The Music World Loses Little Richard

The world of Rock has lost Little Richard.

A giant in the early stages of Rock 'n' Roll and beyond, Richard had enormous influence over music.

His insanely popular hits like, "Tutti-Frutti" and "Long Tall Sally" inspired The Beatles themselves.

Richard had been sick for 2 months. He died at his Tennessee home, surrounded by his brother, sister and son.

Richard was born Richard Wayne Penniman in 1932. His father had disdain for Richard's sexuality and threw him out of the family home when he was just 13.

Richard's music was heavily influenced by the church. He sang gospel and learned the piano and got his first break in 1951. He performed at an Atlanta radio station and it caught the ear of record execs. Richard was signed to RCA but didn't become successful while at the label.

In 1955, Richard signed with Specialty Records, where he recorded "Tutti-Frutti" which became an immediate hit. Many hits then followed -- "Long Tall Sally," "Good Golly Miss Molly" and "Send Me Some Lovin'". Richard tried his hand at movies, appearing in rock films like "Don't Knock the Rock," "The Girl Can't Help It" and "Mister Rock 'n' Roll."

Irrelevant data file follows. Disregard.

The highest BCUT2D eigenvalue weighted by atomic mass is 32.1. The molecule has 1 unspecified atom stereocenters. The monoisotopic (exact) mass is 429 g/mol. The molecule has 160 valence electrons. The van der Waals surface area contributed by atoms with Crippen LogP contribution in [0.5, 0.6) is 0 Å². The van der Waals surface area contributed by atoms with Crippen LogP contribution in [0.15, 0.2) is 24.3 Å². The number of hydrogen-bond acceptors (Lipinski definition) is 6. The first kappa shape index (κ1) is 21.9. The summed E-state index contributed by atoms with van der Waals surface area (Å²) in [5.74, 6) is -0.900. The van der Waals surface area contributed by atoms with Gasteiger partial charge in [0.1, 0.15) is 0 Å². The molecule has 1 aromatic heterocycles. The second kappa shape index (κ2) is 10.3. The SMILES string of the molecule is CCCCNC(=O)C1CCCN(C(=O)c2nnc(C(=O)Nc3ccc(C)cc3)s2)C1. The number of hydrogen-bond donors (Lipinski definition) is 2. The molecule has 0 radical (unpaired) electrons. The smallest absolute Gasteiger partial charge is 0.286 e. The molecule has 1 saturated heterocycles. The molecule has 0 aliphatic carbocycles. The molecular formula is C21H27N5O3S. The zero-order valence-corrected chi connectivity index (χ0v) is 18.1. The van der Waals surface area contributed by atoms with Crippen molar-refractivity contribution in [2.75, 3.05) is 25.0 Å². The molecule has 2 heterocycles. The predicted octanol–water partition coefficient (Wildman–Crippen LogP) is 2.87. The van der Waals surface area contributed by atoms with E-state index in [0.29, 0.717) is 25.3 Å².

In 1957, Richard shocked the world by quitting the business and became part of the ministry, recording gospel music. He recorded an album, "God is Real," in 1959.

His influence is irrefutable and was one of the original inductees into the Rock 'n' Roll Hall of Fame in 1986. He received a Lifetime Achievement Award from the National Academy of Recording Arts and Sciences in '93, and got the Pioneer Award from the Rythm & Blues Foundation.

Little Richard was 87.


Photos by Getty Images

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